Treating Polycystic Ovarian Syndrome (PCOS) with functional medicine

PCOS is a common female hormonal condition that affects how the ovaries work. It has three main features.

  • Irregular periods due to less frequent ovulation. This can make it more difficult to get pregnant for some women.
  • High levels of androgens. These are the male sex hormones, so high levels in a woman can cause signs such as excess facial or body hair, male pattern hair loss and acne.
  • Polycystic ovaries, where the ovaries become enlarged and contain many fluid-filled sacs. These form from the follicles that surround the unovulated eggs.

Despite the name, not all women with PCOS will have cysts on their ovaries. To meet the diagnostic criteria women must present with at least two of the above features.

Symptoms often appear during adolescence or a woman’s early twenties. Common signs and symptoms of PCOS include:

  • A longer than normal gap between menstrual cycles of no cycle at all.
  • Infertility problems, both getting pregnant and miscarriages.
  • Male patterns of hair growth such as long sideburns, hair on the upper lip or just below the belly button
  • Acne and oily skin
  • Male pattern hair loss
  • Weight gain and difficulty losing weight
  • Anxiety and depression

The exact cause of PCOS is unknown, but it often runs in families. However, it’s also related to abnormally high levels of insulin in the body.

Insulin is the hormone that controls blood sugar levels. It allows cells to take up glucose from the bloodstream. Many women with PCOS are insulin resistant. This means their cells don’t respond very well to the insulin message so more needs to be produced in order to keep blood sugar levels stable.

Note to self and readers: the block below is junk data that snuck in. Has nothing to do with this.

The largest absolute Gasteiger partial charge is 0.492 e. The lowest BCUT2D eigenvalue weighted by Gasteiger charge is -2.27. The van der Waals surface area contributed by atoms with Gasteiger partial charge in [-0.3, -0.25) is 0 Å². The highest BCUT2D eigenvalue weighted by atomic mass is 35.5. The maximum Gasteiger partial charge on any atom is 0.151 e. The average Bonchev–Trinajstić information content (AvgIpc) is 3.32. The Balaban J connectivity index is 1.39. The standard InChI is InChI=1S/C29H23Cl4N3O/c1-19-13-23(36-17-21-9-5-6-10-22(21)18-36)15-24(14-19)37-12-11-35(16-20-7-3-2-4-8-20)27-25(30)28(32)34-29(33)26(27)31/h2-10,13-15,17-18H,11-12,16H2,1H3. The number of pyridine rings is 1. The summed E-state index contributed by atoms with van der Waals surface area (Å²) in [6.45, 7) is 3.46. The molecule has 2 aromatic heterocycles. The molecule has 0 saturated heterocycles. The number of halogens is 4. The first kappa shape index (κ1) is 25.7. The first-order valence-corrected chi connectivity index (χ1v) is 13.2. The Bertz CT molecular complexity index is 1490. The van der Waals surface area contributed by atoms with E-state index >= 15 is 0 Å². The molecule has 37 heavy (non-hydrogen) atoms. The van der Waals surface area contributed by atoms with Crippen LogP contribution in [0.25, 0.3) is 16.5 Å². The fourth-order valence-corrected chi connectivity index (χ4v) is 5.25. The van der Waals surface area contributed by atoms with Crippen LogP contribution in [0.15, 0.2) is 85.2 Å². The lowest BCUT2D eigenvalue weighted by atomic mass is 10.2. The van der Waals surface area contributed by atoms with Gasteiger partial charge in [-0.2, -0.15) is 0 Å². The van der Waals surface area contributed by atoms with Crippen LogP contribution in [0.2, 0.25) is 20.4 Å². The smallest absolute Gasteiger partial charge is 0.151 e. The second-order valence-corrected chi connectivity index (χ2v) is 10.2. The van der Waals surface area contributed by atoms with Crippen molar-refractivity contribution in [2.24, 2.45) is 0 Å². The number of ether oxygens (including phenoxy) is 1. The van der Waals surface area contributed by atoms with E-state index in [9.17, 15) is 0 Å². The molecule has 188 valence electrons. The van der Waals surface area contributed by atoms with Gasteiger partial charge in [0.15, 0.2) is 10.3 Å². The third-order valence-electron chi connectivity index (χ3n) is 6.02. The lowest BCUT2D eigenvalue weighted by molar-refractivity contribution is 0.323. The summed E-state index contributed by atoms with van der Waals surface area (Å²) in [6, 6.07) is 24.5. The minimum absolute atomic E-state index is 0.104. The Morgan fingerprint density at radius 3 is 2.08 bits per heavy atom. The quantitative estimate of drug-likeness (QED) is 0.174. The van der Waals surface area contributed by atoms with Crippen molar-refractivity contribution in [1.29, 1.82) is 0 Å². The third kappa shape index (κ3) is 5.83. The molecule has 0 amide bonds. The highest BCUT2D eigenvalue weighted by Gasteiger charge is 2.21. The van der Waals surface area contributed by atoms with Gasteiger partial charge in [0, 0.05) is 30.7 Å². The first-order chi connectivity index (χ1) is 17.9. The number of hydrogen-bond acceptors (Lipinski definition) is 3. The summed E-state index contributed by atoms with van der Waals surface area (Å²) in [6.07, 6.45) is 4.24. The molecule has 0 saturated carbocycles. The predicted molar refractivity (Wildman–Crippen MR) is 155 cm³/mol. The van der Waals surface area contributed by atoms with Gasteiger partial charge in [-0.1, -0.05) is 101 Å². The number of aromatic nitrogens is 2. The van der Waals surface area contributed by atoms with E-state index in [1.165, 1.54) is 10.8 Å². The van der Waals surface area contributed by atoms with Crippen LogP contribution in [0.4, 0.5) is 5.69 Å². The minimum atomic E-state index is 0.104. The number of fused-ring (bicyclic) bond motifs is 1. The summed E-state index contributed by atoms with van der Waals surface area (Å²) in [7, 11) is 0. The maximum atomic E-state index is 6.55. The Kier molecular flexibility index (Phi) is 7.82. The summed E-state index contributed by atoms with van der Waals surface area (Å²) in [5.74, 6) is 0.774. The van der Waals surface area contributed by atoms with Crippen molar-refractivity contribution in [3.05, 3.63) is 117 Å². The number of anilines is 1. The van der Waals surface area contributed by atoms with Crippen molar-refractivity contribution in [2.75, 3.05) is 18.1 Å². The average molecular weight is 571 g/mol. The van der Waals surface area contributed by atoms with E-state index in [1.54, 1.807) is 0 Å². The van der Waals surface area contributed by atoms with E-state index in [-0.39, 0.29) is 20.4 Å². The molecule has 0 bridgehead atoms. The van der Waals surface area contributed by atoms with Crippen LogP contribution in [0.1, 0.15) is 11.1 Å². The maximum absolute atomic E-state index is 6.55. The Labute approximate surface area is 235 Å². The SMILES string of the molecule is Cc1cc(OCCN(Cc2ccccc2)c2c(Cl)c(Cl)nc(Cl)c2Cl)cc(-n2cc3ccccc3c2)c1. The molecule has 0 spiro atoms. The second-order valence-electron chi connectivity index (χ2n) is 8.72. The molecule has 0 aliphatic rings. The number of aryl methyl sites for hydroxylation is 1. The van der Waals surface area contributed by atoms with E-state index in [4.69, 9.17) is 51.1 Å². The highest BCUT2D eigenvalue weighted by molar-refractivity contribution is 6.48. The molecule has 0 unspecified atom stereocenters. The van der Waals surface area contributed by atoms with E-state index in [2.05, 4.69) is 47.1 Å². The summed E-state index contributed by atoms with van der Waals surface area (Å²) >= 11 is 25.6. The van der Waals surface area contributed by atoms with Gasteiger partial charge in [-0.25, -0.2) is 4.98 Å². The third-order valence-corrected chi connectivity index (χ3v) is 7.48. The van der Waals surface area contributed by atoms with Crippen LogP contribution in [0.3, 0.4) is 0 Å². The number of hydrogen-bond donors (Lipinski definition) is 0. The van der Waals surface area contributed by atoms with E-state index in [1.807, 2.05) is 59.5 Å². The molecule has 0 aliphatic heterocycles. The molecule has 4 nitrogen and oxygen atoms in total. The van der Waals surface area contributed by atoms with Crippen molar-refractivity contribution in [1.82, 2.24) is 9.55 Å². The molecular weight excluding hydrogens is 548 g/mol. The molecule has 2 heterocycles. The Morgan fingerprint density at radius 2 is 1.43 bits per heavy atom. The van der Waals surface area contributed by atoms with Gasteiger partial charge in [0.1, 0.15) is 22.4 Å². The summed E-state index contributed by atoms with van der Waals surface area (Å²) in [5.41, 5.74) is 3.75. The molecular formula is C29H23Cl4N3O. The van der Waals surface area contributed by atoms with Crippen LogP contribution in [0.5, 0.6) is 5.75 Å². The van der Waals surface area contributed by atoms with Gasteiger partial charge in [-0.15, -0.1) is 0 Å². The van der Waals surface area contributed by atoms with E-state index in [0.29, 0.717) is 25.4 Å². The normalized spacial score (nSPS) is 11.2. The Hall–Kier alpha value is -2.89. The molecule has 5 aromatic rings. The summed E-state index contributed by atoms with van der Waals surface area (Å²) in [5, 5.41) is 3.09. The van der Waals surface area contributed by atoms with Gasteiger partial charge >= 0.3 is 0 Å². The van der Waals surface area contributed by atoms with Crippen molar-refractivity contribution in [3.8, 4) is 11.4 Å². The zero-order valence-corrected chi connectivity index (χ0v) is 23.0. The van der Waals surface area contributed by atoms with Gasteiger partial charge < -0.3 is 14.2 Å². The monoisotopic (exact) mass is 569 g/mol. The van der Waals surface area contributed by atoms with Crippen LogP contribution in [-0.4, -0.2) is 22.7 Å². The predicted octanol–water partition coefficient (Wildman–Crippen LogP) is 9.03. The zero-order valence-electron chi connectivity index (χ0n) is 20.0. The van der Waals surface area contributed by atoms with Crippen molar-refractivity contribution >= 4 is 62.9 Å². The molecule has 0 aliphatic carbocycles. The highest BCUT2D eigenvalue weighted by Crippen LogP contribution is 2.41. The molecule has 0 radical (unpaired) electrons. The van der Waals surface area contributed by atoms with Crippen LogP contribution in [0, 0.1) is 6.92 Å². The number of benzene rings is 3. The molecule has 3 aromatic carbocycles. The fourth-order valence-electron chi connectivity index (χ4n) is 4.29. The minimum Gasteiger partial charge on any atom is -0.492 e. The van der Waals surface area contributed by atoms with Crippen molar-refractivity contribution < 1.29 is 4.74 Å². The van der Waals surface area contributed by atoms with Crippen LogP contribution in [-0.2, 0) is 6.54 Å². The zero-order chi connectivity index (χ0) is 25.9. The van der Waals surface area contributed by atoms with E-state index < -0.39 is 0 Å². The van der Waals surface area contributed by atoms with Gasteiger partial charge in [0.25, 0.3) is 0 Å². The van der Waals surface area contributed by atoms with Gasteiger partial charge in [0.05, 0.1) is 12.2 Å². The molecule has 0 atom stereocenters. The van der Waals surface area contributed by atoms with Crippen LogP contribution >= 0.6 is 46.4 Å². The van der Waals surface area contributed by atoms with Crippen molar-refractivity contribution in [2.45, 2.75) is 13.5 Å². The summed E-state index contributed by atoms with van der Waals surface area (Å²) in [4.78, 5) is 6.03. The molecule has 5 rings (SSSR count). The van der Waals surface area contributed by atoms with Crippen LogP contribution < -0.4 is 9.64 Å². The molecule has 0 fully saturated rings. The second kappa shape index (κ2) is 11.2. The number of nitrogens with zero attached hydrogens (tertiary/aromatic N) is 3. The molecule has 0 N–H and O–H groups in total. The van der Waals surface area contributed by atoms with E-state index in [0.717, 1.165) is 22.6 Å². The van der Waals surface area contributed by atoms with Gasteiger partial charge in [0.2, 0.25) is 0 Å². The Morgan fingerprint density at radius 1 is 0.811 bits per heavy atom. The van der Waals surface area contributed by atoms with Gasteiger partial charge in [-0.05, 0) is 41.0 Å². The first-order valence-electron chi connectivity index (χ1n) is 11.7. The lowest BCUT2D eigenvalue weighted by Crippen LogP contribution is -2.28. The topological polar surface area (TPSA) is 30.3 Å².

The problem is excess insulin can cause the ovaries to produce more androgens than normal. The excess androgens then interfere with the production of the hormones that develop and ovulate an egg each month, as well as causing many of the PCOS symptoms.

Insulin resistance is related to obesity, poor dietary choices and lack of exercise. Women with PCOS also often have higher than normal levels of Inflammation in their body. This excess inflammation can also interfere with insulin sensitivity as well as increasing the levels of androgens.

Left untreated PCOS can increase a woman’s risk of developing type 2 diabetes, heart disease and endometrial cancer.

Medical treatment for PCOS depends on a woman’s fertility plans.

For those not planning a pregnancy, first-line therapy is an oral contraceptive pill that also contains an anti-androgen drug. This can help to restore a regular, artificial monthly bleed and reduce some of the PCOS symptoms

For those that are overweight, the insulin sensitising medication Metformin may be recommended. This helps to reduce insulin levels and can, therefore, have positive effects on androgen levels too.

If fertility is the main goal there are medications available that can stimulate ovulation.

From a functional medicine perspective there’s a lot that can be done to improve insulin sensitivity and reduce androgens levels naturally to help restore normal hormonal function:

  • The cornerstone of a PCOS regimen is a nutrition and exercise plan aimed at reducing insulin levels and restoring insulin sensitivity. There are also a number of specific nutrients and herbs that can be included that help to balance blood sugar levels and keep insulin in check.
  • For those that are overweight, reducing body weight to within the healthy range can help to improve insulin and hormonal balance. A personalised diet plan specifically designed for PCOS can assist you in losing weight were other diets may have failed.
  • There are also specific herbs, nutrients and therapeutic foods that can be included to help balance hormone levels and reduce PCOS signs and symptoms. Your practitioner will be able to determine which of these are best suited to you.